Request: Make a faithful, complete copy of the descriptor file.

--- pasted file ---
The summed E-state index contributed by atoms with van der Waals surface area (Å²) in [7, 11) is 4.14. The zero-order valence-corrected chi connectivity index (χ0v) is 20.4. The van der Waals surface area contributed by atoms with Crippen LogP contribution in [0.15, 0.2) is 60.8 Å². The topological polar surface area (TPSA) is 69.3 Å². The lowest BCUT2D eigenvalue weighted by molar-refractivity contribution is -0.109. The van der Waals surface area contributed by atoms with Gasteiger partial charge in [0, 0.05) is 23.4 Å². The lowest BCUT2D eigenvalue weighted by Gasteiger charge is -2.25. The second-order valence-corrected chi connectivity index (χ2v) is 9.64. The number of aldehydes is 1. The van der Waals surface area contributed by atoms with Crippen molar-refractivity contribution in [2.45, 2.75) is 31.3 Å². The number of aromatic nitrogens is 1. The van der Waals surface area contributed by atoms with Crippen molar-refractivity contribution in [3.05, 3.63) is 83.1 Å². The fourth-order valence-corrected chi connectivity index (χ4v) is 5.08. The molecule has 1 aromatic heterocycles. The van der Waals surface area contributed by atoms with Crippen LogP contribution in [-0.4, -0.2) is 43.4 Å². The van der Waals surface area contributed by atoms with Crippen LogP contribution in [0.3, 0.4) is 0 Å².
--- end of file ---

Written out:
The summed E-state index contributed by atoms with van der Waals surface area (Å²) in [7, 11) is 4.14. The zero-order valence-corrected chi connectivity index (χ0v) is 20.4. The van der Waals surface area contributed by atoms with Crippen LogP contribution in [0.15, 0.2) is 60.8 Å². The topological polar surface area (TPSA) is 69.3 Å². The lowest BCUT2D eigenvalue weighted by molar-refractivity contribution is -0.109. The van der Waals surface area contributed by atoms with Gasteiger partial charge in [0, 0.05) is 23.4 Å². The lowest BCUT2D eigenvalue weighted by Gasteiger charge is -2.25. The second-order valence-corrected chi connectivity index (χ2v) is 9.64. The number of aldehydes is 1. The van der Waals surface area contributed by atoms with Crippen molar-refractivity contribution in [2.45, 2.75) is 31.3 Å². The number of aromatic nitrogens is 1. The van der Waals surface area contributed by atoms with Crippen molar-refractivity contribution in [3.05, 3.63) is 83.1 Å². The fourth-order valence-corrected chi connectivity index (χ4v) is 5.08. The molecule has 1 aromatic heterocycles. The van der Waals surface area contributed by atoms with Crippen LogP contribution in [-0.4, -0.2) is 43.4 Å². The van der Waals surface area contributed by atoms with Crippen LogP contribution in [0.3, 0.4) is 0 Å².